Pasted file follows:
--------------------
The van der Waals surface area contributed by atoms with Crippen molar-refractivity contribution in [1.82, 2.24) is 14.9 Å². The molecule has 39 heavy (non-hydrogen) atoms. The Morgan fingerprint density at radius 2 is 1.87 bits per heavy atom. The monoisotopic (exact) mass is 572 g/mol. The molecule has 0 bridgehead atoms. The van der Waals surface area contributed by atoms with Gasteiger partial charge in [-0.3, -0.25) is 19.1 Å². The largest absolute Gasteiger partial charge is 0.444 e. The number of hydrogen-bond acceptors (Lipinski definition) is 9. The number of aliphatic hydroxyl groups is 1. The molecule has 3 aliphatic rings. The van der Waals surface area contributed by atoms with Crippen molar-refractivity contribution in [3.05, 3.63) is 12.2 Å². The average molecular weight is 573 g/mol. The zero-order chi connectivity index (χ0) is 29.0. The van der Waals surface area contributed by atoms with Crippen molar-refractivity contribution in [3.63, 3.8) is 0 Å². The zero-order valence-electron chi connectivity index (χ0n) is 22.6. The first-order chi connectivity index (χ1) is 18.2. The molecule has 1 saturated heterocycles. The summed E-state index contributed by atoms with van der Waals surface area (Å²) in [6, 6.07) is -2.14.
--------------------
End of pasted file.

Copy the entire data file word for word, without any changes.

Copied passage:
The van der Waals surface area contributed by atoms with Crippen molar-refractivity contribution in [1.82, 2.24) is 14.9 Å². The molecule has 39 heavy (non-hydrogen) atoms. The Morgan fingerprint density at radius 2 is 1.87 bits per heavy atom. The monoisotopic (exact) mass is 572 g/mol. The molecule has 0 bridgehead atoms. The van der Waals surface area contributed by atoms with Gasteiger partial charge in [-0.3, -0.25) is 19.1 Å². The largest absolute Gasteiger partial charge is 0.444 e. The number of hydrogen-bond acceptors (Lipinski definition) is 9. The number of aliphatic hydroxyl groups is 1. The molecule has 3 aliphatic rings. The van der Waals surface area contributed by atoms with Crippen molar-refractivity contribution in [3.05, 3.63) is 12.2 Å². The average molecular weight is 573 g/mol. The zero-order chi connectivity index (χ0) is 29.0. The van der Waals surface area contributed by atoms with Crippen molar-refractivity contribution in [3.63, 3.8) is 0 Å². The zero-order valence-electron chi connectivity index (χ0n) is 22.6. The first-order chi connectivity index (χ1) is 18.2. The molecule has 1 saturated heterocycles. The summed E-state index contributed by atoms with van der Waals surface area (Å²) in [6, 6.07) is -2.14.